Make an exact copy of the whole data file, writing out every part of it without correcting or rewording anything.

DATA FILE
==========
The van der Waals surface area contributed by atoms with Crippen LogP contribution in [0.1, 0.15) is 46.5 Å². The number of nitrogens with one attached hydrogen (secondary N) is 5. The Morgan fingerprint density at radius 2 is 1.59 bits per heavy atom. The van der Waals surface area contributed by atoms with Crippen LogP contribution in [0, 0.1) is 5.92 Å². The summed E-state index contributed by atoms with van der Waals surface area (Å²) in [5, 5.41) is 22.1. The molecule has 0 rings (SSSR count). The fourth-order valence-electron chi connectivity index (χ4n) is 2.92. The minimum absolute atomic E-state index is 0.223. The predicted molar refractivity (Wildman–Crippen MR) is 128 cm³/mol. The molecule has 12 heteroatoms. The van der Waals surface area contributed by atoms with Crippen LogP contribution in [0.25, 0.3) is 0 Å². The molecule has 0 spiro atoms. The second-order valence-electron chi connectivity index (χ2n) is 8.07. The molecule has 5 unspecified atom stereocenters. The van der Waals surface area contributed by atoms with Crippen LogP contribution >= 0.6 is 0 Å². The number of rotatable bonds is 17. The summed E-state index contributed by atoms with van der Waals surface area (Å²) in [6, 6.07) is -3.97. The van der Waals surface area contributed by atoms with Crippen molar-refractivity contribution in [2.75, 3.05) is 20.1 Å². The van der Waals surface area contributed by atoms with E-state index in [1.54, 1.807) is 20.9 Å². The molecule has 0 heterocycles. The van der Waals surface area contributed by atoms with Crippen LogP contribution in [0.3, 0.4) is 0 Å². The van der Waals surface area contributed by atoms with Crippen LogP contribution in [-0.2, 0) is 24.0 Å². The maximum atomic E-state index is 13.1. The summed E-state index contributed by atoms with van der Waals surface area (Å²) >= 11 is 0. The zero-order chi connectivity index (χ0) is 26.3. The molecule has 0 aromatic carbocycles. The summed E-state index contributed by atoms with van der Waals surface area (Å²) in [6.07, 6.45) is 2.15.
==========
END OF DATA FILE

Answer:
The van der Waals surface area contributed by atoms with Crippen LogP contribution in [0.1, 0.15) is 46.5 Å². The number of nitrogens with one attached hydrogen (secondary N) is 5. The Morgan fingerprint density at radius 2 is 1.59 bits per heavy atom. The van der Waals surface area contributed by atoms with Crippen LogP contribution in [0, 0.1) is 5.92 Å². The summed E-state index contributed by atoms with van der Waals surface area (Å²) in [5, 5.41) is 22.1. The molecule has 0 rings (SSSR count). The fourth-order valence-electron chi connectivity index (χ4n) is 2.92. The minimum absolute atomic E-state index is 0.223. The predicted molar refractivity (Wildman–Crippen MR) is 128 cm³/mol. The molecule has 12 heteroatoms. The van der Waals surface area contributed by atoms with Crippen LogP contribution in [0.25, 0.3) is 0 Å². The molecule has 0 spiro atoms. The second-order valence-electron chi connectivity index (χ2n) is 8.07. The molecule has 5 unspecified atom stereocenters. The van der Waals surface area contributed by atoms with Crippen LogP contribution >= 0.6 is 0 Å². The number of rotatable bonds is 17. The summed E-state index contributed by atoms with van der Waals surface area (Å²) in [6, 6.07) is -3.97. The van der Waals surface area contributed by atoms with Crippen molar-refractivity contribution in [2.75, 3.05) is 20.1 Å². The van der Waals surface area contributed by atoms with E-state index in [1.54, 1.807) is 20.9 Å². The molecule has 0 heterocycles. The van der Waals surface area contributed by atoms with Crippen LogP contribution in [0.3, 0.4) is 0 Å². The van der Waals surface area contributed by atoms with Crippen LogP contribution in [-0.2, 0) is 24.0 Å². The maximum atomic E-state index is 13.1. The summed E-state index contributed by atoms with van der Waals surface area (Å²) >= 11 is 0. The zero-order chi connectivity index (χ0) is 26.3. The molecule has 0 aromatic carbocycles. The summed E-state index contributed by atoms with van der Waals surface area (Å²) in [6.07, 6.45) is 2.15.